On Being Blog
A hero to some and heretic to others, once more the theologian Hans Küng has sparked much debate in Germany with his recent question, "How long do I want to live?"
Our weekly roundup of all things curious and inspiring, including a photo series that speaks to the quiet human dramas of daily life, an inspirational story of a healer finding his calling, music from Leonard Cohen that offers solace, and an unusual and poetic meditation on loss.
A video with Parker Palmer discussing Lincoln's depression and how he sees the 16th U.S. President's ability to reconcile the darkness and lightness within himself as a lesson for us all in healing the heart of democracy.
A daughter reflects on the quiet, unassuming ways of her father — and how being "rooted in the physical" helps her and her son connect without the use of words or a faith in something larger than what's in front of them.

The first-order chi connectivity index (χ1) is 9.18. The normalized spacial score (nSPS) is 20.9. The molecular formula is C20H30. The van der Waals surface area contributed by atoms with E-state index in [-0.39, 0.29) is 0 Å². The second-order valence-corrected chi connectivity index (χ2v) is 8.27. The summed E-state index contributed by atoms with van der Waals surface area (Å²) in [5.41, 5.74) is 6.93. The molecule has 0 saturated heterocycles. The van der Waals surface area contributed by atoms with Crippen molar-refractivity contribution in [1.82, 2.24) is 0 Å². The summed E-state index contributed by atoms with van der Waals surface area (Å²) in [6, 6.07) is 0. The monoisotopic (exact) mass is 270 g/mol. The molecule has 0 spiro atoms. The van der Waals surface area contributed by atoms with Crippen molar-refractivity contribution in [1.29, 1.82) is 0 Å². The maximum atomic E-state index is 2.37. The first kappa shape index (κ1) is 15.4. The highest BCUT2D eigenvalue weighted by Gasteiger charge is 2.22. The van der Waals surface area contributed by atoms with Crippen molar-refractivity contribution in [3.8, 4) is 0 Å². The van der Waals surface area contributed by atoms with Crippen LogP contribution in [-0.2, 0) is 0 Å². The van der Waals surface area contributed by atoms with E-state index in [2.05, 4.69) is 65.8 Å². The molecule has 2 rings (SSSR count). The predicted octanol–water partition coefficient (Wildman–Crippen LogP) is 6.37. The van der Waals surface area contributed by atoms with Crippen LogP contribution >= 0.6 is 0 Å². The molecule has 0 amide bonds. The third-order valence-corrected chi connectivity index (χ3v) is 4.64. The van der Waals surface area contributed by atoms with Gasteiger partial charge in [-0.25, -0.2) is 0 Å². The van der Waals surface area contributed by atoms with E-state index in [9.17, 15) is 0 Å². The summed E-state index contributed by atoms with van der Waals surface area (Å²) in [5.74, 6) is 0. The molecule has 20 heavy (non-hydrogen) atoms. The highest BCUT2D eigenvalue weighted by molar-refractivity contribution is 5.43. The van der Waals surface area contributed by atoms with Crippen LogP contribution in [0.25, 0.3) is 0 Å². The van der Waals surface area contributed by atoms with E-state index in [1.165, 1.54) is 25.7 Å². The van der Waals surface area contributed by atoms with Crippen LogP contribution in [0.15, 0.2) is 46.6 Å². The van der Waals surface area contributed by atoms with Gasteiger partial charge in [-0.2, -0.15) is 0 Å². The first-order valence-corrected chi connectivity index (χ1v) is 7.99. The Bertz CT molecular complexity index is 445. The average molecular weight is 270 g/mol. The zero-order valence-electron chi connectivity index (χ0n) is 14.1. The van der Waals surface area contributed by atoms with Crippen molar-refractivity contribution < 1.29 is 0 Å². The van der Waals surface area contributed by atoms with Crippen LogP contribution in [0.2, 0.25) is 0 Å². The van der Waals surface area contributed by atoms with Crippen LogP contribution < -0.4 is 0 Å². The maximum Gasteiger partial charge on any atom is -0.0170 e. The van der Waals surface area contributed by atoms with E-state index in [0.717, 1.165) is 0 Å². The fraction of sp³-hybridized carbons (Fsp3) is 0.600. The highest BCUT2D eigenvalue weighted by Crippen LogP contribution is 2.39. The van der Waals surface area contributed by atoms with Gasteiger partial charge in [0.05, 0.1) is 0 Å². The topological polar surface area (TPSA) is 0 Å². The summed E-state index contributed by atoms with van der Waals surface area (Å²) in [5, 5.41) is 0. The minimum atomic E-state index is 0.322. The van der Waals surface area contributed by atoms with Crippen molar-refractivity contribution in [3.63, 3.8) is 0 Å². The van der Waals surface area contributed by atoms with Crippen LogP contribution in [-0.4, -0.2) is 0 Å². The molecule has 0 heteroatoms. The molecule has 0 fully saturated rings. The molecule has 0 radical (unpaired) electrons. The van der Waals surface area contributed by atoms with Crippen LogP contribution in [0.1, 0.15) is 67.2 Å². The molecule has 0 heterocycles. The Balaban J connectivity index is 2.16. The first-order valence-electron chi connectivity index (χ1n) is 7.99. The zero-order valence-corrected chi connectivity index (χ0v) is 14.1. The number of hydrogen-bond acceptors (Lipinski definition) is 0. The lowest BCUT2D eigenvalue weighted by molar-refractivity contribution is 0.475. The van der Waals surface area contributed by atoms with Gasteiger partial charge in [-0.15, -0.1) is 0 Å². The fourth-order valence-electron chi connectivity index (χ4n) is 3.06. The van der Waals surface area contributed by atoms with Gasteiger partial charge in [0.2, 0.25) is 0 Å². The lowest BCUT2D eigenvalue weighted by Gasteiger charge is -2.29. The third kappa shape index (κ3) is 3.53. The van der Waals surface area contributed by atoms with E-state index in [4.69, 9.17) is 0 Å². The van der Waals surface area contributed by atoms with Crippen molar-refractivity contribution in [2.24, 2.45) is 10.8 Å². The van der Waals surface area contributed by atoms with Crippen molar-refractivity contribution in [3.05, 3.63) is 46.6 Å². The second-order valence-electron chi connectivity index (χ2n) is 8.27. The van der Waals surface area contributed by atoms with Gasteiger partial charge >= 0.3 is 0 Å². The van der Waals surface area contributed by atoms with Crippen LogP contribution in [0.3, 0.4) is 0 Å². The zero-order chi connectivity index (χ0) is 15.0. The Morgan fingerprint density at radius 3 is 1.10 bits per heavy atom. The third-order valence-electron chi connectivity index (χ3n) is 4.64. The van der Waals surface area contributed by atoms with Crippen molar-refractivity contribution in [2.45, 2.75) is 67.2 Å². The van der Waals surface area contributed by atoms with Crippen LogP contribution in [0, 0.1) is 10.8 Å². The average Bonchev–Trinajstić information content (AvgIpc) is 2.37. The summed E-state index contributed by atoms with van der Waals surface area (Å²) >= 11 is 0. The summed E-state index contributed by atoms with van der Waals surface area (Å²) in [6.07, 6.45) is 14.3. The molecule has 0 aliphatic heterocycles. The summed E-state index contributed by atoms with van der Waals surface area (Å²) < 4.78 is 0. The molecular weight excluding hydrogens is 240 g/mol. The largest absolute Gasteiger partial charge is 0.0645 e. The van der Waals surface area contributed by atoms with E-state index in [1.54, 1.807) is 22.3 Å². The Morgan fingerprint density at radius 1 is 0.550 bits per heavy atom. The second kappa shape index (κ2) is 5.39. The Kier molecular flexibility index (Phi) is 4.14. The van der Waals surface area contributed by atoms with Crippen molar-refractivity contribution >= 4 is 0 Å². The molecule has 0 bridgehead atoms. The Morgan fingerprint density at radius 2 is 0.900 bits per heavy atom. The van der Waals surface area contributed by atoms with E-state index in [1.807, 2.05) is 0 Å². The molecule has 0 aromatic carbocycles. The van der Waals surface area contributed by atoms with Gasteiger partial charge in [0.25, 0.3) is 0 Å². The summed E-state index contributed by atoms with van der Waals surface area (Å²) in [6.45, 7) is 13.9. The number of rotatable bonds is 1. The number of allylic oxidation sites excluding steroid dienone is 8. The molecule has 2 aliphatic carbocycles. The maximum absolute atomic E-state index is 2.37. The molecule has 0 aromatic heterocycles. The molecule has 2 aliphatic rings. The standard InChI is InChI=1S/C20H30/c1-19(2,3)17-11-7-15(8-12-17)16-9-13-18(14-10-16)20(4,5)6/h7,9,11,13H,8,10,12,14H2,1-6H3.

The best of the week — including an invitation to our studios, a lesson in the uniqueness of humans, sage words from Parker Palmer on paradox, and an arresting collection of images that captures everyday life in Africa.
Some thoughts on Leonard Cohen, our small and imperfect contributions to solving big problems, the "potluck supper approach to social change," and how the light gets in.
The writer's words from 1955 resonate even more profoundly today in an era of technological ubiquity. A meditation on the gifts of solitude, loneliness, and silence.
A daughter shares this meditation on the grief and the loss that comes slowly from losing her mother to Alzheimer's disease. Through the story of Gethsemane, she finds an uncomfortable solace and a quiet rebuke for falling asleep while waiting.
To be human is to live with paradox and hold it in our hands. Parker Palmer offers some grounding advice on creating more spaces to do so gracefully — and a poem by May Sarton.
Our weekly roundup of all things curious and inspiring, including a night of communal singing with Tesfa Wondemagegnehu, a reflection on Barbara Ehrenreich's mysticism, a young preacher's remembrance of a legend, and a visualization of tikkun olam from artist Anselm Kiefer.